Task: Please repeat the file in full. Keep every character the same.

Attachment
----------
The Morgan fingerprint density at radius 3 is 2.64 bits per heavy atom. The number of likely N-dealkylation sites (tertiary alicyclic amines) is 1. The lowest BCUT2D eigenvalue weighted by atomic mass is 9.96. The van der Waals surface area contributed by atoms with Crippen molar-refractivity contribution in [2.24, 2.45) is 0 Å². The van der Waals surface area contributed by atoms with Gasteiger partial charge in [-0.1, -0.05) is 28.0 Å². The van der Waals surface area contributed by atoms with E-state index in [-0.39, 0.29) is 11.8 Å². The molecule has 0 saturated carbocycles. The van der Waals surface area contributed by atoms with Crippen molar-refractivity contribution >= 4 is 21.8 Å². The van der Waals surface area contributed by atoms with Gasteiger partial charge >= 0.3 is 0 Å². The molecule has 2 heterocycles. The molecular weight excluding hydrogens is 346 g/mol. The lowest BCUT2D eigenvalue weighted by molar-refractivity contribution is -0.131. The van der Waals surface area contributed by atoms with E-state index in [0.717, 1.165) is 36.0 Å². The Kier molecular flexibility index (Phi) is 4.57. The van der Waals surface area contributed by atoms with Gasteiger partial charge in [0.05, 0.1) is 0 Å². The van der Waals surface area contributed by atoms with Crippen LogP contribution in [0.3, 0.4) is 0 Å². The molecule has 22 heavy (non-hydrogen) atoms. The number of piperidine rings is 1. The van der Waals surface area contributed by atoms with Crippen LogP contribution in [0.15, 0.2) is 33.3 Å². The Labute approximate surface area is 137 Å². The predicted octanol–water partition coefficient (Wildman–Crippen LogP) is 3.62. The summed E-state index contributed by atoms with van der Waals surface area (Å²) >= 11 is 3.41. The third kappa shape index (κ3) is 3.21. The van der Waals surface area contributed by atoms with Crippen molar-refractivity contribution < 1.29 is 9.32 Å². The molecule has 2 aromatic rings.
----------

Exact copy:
The Morgan fingerprint density at radius 3 is 2.64 bits per heavy atom. The number of likely N-dealkylation sites (tertiary alicyclic amines) is 1. The lowest BCUT2D eigenvalue weighted by atomic mass is 9.96. The van der Waals surface area contributed by atoms with Crippen molar-refractivity contribution in [2.24, 2.45) is 0 Å². The van der Waals surface area contributed by atoms with Gasteiger partial charge in [-0.1, -0.05) is 28.0 Å². The van der Waals surface area contributed by atoms with E-state index in [-0.39, 0.29) is 11.8 Å². The molecule has 0 saturated carbocycles. The van der Waals surface area contributed by atoms with Crippen molar-refractivity contribution >= 4 is 21.8 Å². The van der Waals surface area contributed by atoms with Gasteiger partial charge >= 0.3 is 0 Å². The molecule has 2 heterocycles. The molecular weight excluding hydrogens is 346 g/mol. The lowest BCUT2D eigenvalue weighted by molar-refractivity contribution is -0.131. The van der Waals surface area contributed by atoms with E-state index in [0.717, 1.165) is 36.0 Å². The Kier molecular flexibility index (Phi) is 4.57. The van der Waals surface area contributed by atoms with Gasteiger partial charge in [0.05, 0.1) is 0 Å². The van der Waals surface area contributed by atoms with Crippen LogP contribution in [0.3, 0.4) is 0 Å². The molecule has 22 heavy (non-hydrogen) atoms. The number of piperidine rings is 1. The van der Waals surface area contributed by atoms with Crippen LogP contribution in [0.15, 0.2) is 33.3 Å². The Labute approximate surface area is 137 Å². The predicted octanol–water partition coefficient (Wildman–Crippen LogP) is 3.62. The summed E-state index contributed by atoms with van der Waals surface area (Å²) >= 11 is 3.41. The third kappa shape index (κ3) is 3.21. The van der Waals surface area contributed by atoms with Crippen molar-refractivity contribution < 1.29 is 9.32 Å². The molecule has 2 aromatic rings.